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As Second Amendment attorney Peter H. Tilem reported in a blog on April 24, 2016, New York and New Jersey’s outright ban on stun guns and tasers were unconstitutional.  stungunNow today, a Federal District Judge in upstate New York confirmed that opinion and enjoined the New York State Police from enforcing New York Penal Law sec 265.01 (1) as it applies to “Electronic Dart Guns” and “Electronic Stun Guns.”  The case entitled Avitabile v. Beach was decided earlier today by US District Judge David N. Hurd of the United States District Court for the Northern District in New York.  While the case is not necessarily binding in New York City, the case applies the U.S. Supreme Court ruling in Caetano v. Massachusetts, which struck down the Massachusetts state ban on stun guns.

The issue actually began with the famous Second Amendment Case of Heller which was decided in 2008.  In knocking out a ban on handguns in Washington DC, the US Supreme Court in Heller ruled that the Second Amendment applied to “bearable” arms.  The Caetano decision, in knocking down a stun gun conviction in Massachusetts, made it very clear that a stun gun was a bearable arm as that term was used in Heller.

Besides being illegal, bans on stun guns and tasers are inherently illogical.  All states permit the possession of handguns to a degree.  Even New Jersey and New York City which effectively ban the possession of handguns outside the home, permit handgun possession in the home, with the appropriate license (in New York).  However, prior to today’s ruling, New York and New Jersey have a complete and total ban on the civilian possession of stun guns and tasers which are non-lethal.  This complete and total ban includes both possession inside the home and outside the home and does not even permit possession with a license.

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As this blog has discussed on several occasions, New York law provides that evidence which is obtained in violation of a person’s constitutional or statutory rights cannot be admitted in a criminal trial against that person. Most often, a motion to suppress evidence refers to physical evidence such as a gun or drugs or confessions or statements made by the person arrested. However, in many cases involving charges of burglary, robbery, or other offenses in which identification may be an issue, there may be a valid motion to suppress the identification of the defendant.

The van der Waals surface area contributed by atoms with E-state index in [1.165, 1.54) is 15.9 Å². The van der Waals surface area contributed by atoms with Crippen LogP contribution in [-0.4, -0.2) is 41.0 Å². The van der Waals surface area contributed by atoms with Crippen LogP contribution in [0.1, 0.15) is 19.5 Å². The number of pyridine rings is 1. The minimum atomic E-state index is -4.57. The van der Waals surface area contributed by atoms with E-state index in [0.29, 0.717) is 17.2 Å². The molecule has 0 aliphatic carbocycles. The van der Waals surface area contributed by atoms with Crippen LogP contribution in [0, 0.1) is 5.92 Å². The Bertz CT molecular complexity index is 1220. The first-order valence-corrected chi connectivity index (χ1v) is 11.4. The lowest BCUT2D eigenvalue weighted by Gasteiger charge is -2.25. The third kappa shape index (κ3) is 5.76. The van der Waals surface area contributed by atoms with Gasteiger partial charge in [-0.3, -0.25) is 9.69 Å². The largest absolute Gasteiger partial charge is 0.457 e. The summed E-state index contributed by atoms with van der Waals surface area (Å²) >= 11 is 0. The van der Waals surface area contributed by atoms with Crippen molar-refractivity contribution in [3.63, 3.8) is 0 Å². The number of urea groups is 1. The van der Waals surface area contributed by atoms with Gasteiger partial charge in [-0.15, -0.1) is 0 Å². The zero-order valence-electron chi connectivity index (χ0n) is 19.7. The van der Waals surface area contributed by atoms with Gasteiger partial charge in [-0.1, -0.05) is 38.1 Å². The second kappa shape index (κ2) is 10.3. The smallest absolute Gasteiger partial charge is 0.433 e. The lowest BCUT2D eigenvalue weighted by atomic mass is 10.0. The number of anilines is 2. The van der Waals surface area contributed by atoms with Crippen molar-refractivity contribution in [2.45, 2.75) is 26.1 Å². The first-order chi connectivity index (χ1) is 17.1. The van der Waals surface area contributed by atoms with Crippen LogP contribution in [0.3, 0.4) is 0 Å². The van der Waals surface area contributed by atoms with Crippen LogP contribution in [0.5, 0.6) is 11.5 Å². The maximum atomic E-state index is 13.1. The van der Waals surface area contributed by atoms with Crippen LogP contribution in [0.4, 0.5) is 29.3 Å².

Identification can be an issue in any New York criminal trial. However, identification issues are most common in New York theft crimes. After a crime is committed, police will conduct an investigation. This includes visiting the scene of the alleged crime and interviewing witnesses. While questioning a witness, a police officer may obtain information that leads them to another witness, who the officer will then interview, and so on. This may eventually lead to an arrest, at which point there may be a formal or informal identification conducted.

There are various types of identification procedures. Which procedure a police officer or detective uses depends largely on the type of crime, the nature of the information leading up to the identification, and the time that has elapsed between the alleged crime and the identification. A few examples of identification procedures include:

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Evidence of someone’s prior acts is generally not admissible in a New York criminal trial. However, under The Guide to New York Evidence Sec. 4.21, evidence of past “crimes, wrongs, or other acts” may be admissible under certain limited situations.